I recall being at a friend’s house in elementary school, sitting around with a few other girls. I watched as they cut pictures of their favorite outfits and actresses out of magazines and glued them onto coloured construction paper. I have a separate distinct memory of my younger self at about the same age, sitting at my kitchen table. Instead, I was choosing pictures of my favourite Toronto Maple Leaf, Doug Gilmour, to cut out and glue into my Doug Gilmour scrapbook – and believe me, this scrapbook was extensive.
I admired the way he left his jersey half untucked, if that counts as fashion.
I’ve loved everything to do with sports for as long as I can remember. The phrase “eat, sleep, sports” certainly reigned true in my household growing up. Many of my strongest and warmest memories of childhood revolve around them, like playing road hockey with my brother and our neighbours, baseball in my cousins’ backyard, or traveling for volleyball tournaments with my best friends.
When I wasn’t playing sports, I was watching them. Most Friday nights were spent in hockey arenas with my family at my little brother’s games. When they could, my parents would treat us to a trip to Maple Leaf Gardens or the Sky Dome (that’s what they were called back in the day) to watch our favourite professional teams play. And if we weren’t there live, we were spectating from the comfort of our home. In either case, you’d better believe that there was a lot of cheering going on.
As a kid, sports represented fun, family, and friends. As I matured and as I reflected, I realized that sports also offer community. They facilitate togetherness and camaraderie. Sports are powerful in that they evoke so many emotions; whether you’re playing in a championship game, or cheering for a friend on the sidelines. They are challenging, both physically and mentally. They teach important life lessons about hard work, discipline, teamwork, patience, and communication. They can lead to opportunities for higher education. When you really break it down, it can be said that sports have the ability to shape a person, and a life. Sports are a gift.
My passion for sports is obvious if you’re reading this or if you know me. A mentor once told me that Sports Medicine was “woven into the very fiber of my being,” and that’s exactly how I feel. Entering the field of Sports Medicine never seemed like a choice to me, but rather, what I was meant to do. A natural step. Sports Medicine chose ME. And it did so irrespective of my gender.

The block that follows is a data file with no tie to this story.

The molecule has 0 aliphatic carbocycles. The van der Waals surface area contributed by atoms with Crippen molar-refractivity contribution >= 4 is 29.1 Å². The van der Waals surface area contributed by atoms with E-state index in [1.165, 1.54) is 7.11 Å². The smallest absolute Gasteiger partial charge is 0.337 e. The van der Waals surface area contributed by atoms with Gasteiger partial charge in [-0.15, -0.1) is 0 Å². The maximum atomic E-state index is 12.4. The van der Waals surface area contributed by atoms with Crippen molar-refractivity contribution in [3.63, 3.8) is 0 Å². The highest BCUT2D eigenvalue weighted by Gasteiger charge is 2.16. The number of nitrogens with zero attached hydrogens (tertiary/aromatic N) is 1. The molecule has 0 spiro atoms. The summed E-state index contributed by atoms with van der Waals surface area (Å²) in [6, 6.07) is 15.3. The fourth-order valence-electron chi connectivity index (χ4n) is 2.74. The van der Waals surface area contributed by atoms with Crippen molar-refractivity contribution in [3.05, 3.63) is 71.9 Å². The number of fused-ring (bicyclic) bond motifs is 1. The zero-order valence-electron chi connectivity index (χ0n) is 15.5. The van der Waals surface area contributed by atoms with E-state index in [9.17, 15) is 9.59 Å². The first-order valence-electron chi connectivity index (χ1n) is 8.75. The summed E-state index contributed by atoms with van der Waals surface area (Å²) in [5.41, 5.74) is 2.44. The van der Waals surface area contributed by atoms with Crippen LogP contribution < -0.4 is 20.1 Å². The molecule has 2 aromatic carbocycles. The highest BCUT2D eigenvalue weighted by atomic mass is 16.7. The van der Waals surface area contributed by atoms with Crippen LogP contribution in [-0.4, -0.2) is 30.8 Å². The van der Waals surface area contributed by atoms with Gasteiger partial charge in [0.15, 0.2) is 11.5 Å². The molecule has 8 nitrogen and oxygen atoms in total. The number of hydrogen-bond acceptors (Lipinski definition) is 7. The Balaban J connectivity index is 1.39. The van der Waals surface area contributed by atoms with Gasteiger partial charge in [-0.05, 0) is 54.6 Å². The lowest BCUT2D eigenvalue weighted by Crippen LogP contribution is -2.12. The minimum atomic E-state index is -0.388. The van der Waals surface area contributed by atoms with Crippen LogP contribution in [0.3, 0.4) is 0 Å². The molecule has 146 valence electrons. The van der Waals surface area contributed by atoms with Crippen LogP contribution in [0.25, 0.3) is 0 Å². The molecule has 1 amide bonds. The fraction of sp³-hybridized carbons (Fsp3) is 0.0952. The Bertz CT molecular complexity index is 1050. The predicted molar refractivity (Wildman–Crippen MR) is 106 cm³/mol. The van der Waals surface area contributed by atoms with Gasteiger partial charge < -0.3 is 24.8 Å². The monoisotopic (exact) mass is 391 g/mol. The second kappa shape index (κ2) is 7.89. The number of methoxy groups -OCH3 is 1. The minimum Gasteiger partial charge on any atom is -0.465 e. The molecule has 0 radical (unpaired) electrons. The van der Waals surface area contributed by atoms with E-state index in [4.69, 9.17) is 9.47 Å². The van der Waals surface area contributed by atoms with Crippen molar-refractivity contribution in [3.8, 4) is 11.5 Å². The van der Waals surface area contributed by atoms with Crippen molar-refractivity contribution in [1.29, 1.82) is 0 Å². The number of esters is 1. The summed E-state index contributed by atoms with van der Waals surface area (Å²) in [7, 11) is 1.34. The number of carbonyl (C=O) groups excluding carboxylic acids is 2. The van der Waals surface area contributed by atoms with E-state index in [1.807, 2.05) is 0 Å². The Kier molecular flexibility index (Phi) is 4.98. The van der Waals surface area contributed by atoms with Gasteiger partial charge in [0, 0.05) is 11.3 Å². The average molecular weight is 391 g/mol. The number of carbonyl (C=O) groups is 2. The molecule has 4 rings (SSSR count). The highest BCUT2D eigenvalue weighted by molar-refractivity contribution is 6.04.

Now, I’ve never really viewed myself as a feminist, but it’s easier to reflect on these sorts of things when the male/female proportions are so obviously off balance in your immediate reality. Biases become glaringly clear in these situations, don’t they? Yes, I am a woman. And truthfully, I had never been as acutely aware of my gender as I have been since entering the field of Sports Medicine.
But independent of the fact that I am a female in a markedly male-dominated specialty, and also in spite of it, I SUCCEEDED. I succeeded in landing a top notch residency, in completing a strong fellowship program, in contributing meaningfully to academia, and most recently, I succeeded in landing a job back at home, with my family, doing what I love — practicing Sports Medicine. The poetic thing about it is that I know that those skills that I learned as a young (female) athlete helped me to succeed in all of this.
Don’t get me wrong, I know that it isn’t always rosy being a woman in a male-dominated field; that has been my firsthand experience as well. And that can be said for all disciplines, not just Sports Medicine. There have definitely been times where I have felt dismissed, overlooked, and undermined, purely based on my gender. But, here’s the thing – I choose to not let it affect me. In this context, I don’t want to be defined by my gender. I want to be defined by the work that I do. By the person that I am. The impact that I have on both my patients and the students that I teach. The relationships that I make. Overall, I am defined by the mark I make on the field.
I never gave my gender a single thought while making career choices. And if others along the way did, I didn’t let it affect me. That child sitting at her kitchen table cutting out pictures of her favourite hockey player still is, and always will be me. I choose to honour her. And if you can relate, I suggest you do too.